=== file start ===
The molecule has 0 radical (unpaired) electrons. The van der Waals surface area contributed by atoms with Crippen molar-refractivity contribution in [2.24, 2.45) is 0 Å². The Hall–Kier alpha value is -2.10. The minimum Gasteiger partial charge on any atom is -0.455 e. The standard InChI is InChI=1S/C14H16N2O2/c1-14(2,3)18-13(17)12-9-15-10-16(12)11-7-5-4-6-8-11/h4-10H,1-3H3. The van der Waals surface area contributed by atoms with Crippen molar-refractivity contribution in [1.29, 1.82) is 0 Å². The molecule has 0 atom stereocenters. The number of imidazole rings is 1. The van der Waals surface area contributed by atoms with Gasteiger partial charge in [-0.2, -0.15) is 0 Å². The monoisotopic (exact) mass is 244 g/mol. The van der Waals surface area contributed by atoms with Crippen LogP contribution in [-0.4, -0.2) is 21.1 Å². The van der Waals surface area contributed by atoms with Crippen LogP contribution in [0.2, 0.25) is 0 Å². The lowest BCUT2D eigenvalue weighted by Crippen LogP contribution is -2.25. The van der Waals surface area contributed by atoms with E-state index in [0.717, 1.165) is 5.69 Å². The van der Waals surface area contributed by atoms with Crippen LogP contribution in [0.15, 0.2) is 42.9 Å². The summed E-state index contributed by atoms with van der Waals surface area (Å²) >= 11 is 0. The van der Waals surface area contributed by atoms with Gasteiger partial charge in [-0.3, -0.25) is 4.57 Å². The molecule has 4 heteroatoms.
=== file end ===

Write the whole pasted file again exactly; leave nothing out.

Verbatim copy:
The molecule has 0 radical (unpaired) electrons. The van der Waals surface area contributed by atoms with Crippen molar-refractivity contribution in [2.24, 2.45) is 0 Å². The Hall–Kier alpha value is -2.10. The minimum Gasteiger partial charge on any atom is -0.455 e. The standard InChI is InChI=1S/C14H16N2O2/c1-14(2,3)18-13(17)12-9-15-10-16(12)11-7-5-4-6-8-11/h4-10H,1-3H3. The van der Waals surface area contributed by atoms with Crippen molar-refractivity contribution in [1.29, 1.82) is 0 Å². The molecule has 0 atom stereocenters. The number of imidazole rings is 1. The van der Waals surface area contributed by atoms with Gasteiger partial charge in [-0.2, -0.15) is 0 Å². The monoisotopic (exact) mass is 244 g/mol. The van der Waals surface area contributed by atoms with Crippen LogP contribution in [-0.4, -0.2) is 21.1 Å². The van der Waals surface area contributed by atoms with Crippen LogP contribution in [0.2, 0.25) is 0 Å². The lowest BCUT2D eigenvalue weighted by Crippen LogP contribution is -2.25. The van der Waals surface area contributed by atoms with E-state index in [0.717, 1.165) is 5.69 Å². The van der Waals surface area contributed by atoms with Crippen LogP contribution in [0.15, 0.2) is 42.9 Å². The summed E-state index contributed by atoms with van der Waals surface area (Å²) >= 11 is 0. The van der Waals surface area contributed by atoms with Gasteiger partial charge in [-0.3, -0.25) is 4.57 Å². The molecule has 4 heteroatoms.